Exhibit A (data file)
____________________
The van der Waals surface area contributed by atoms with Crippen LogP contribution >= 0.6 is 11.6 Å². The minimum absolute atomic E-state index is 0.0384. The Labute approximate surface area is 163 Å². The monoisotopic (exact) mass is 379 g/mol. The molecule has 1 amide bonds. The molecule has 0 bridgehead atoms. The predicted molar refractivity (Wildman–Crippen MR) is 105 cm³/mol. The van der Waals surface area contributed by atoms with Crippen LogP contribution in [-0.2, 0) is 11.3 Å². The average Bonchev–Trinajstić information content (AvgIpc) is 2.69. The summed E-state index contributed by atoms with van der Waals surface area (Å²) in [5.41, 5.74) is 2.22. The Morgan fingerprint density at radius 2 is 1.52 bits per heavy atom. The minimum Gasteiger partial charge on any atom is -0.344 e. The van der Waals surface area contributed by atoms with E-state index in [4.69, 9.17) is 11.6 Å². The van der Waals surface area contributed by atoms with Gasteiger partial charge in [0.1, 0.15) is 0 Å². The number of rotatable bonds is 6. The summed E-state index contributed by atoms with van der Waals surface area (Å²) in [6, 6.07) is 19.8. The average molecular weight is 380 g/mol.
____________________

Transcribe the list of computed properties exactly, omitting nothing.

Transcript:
The van der Waals surface area contributed by atoms with Crippen LogP contribution >= 0.6 is 11.6 Å². The minimum absolute atomic E-state index is 0.0384. The Labute approximate surface area is 163 Å². The monoisotopic (exact) mass is 379 g/mol. The molecule has 1 amide bonds. The molecule has 0 bridgehead atoms. The predicted molar refractivity (Wildman–Crippen MR) is 105 cm³/mol. The van der Waals surface area contributed by atoms with Crippen LogP contribution in [-0.2, 0) is 11.3 Å². The average Bonchev–Trinajstić information content (AvgIpc) is 2.69. The summed E-state index contributed by atoms with van der Waals surface area (Å²) in [5.41, 5.74) is 2.22. The Morgan fingerprint density at radius 2 is 1.52 bits per heavy atom. The minimum Gasteiger partial charge on any atom is -0.344 e. The van der Waals surface area contributed by atoms with E-state index in [4.69, 9.17) is 11.6 Å². The van der Waals surface area contributed by atoms with Gasteiger partial charge in [0.1, 0.15) is 0 Å². The number of rotatable bonds is 6. The summed E-state index contributed by atoms with van der Waals surface area (Å²) in [6, 6.07) is 19.8. The average molecular weight is 380 g/mol.